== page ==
You should care.  Not just because you may be adding unnecessarily to the pollution of the air you and the rest of us breath, but because you will never know when the car may have another message for you and that next message could be a warning that your car needs attention and without attention an important part may be about to fail.

The thing is that the codes aren’t that general. They always refer to something very specific. Its just that most people assume the specific thing is parts. Meanwhile the very specific thing is some reading from a circuit. The engine’s computer can’t “see” parts - all it can do is send and receive electrical signals. Really getting it is a matter of knowing exactly how a particular system under question works so that you can take into account all of the things that might generate a particular code - and even the conditions under which the code is generated.

Factory service manuals have complete info about this kind of thing - they specify the conditions under which a code is set (the actual conditions as programmed into the computer logic, as in “if this, and that, but not this…”). Then they include complete trouble shooting steps to pinpoint the actual issue. I’ll be the most common first step is inspection of wiring and harnesses & voltage/continuity checks.

Many people, including those in the auto industry, don’t understand the codes and do misinterpret their meaning. As such, throwing parts is probably the most common approach to codes. Its just that its the basic approach for those who don’t really understand what is going on. However, I will say that there can be instances where the diagnostic procedures, while correct, may be so time consuming that an educated guess could be smarter than paying for the diagnostic time.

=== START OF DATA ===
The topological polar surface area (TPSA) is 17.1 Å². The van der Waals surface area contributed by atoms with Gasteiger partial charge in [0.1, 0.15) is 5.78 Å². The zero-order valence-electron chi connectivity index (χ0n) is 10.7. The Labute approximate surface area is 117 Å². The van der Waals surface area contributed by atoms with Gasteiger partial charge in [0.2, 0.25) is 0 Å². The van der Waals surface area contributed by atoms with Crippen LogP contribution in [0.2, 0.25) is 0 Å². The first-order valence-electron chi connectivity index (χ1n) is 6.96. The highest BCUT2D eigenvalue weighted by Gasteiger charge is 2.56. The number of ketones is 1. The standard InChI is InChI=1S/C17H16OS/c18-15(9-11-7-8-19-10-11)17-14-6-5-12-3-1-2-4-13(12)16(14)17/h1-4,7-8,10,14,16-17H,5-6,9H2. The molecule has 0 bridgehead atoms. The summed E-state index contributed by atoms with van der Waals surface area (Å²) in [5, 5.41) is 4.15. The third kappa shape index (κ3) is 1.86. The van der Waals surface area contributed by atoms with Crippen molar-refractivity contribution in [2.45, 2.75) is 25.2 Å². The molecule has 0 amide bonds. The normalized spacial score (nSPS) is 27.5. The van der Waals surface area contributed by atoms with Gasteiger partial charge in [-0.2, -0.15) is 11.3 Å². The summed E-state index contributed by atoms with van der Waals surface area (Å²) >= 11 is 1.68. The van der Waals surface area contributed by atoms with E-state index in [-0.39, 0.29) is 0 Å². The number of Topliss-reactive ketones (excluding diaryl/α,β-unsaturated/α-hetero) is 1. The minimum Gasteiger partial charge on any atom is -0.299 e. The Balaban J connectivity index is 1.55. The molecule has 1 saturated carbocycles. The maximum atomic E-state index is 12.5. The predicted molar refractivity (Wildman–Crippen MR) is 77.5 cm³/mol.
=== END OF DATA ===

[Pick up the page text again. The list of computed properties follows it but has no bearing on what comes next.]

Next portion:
I would have the light reset again, try disconnecting the battery for 30 seconds, many cars will reset this way, drive it 20 miles or so to hopefully allow the car to be tested and try for an emissions test…There might be a window of opportunity before the light comes back on.

Your car has either 2 or 4 oxygen sensors and sometimes you can change them yourself, saving a considerable amount of money. Properly functioning sensors can improve the performance of your car and might be a worthwhile investment. The EVAP system problem can turn into a high-dollar fishing expedition so I would try and bypass that issue…

If you are not in a position to get rid of a car and get another one, then you need to change your mentality about ignoring Check Engine Lights.

Your car is going to fail its emissions test, unless you resolve the issues it currently has. No amount of resetting the light, and driving straight to the test place will fix this.


  1. You need to get this fixed. Until the actual cause of the codes are diagnosed, it’s impossible to suggest a price. It could easily be $500 or more with the diagnosis. Figure a purge valve or purge valve solenoid, and perhaps an oxygen sensor. And the diagnosios and repair time.

  2. the test facilities won’t discover the problems unless the light comes back on. They cannot read what existed before it was cleared. You’re playing the odds.

Get it fixed. Or at least get it diagnosed and get an estimate. If something destructive begins and you’re not aware of it because you’ve left the light glowing, you’ll regret the decision.

I had a recent code pop up on our voyager, lean on bank 2 or something if I recall correctly. Tried all the suggestions here, clean maf sensor etc. On the net was a TSB about a valve cover that should be replaced with a new valve cover because of a design change. I wasn’t about to do that without verification so off to ford we go. They replaced a plenum gasket and a couple of other things. I asked about my ability to troubleshoot that problem and was told that their machines read more codes and info than the generic ones at the parts store. Do I believe them, I guess I have to as the cel problem was solved.

Thanks for the advice everyone! Got a friend’s husband (a mechanic at a Chevy dealership) to run the diagnosis and change the purge valve for a fraction of what I was afraid it was going to cost. Passed emissions. And love the fact I can fill the gas tank all the way up!

“And love the fact I can fill the gas tank all the way up!”

This could be the source of your problem. If you fill it “all the way up”, you can damage the purge valve. The raw gas getting into the fuel/air stream will fool computer into thinking that it has an O2 sensor fault. Always stop filling when the pump clicks off the first time.

Why did you have your Plymouth or Chrysler fixed at a Ford dealer?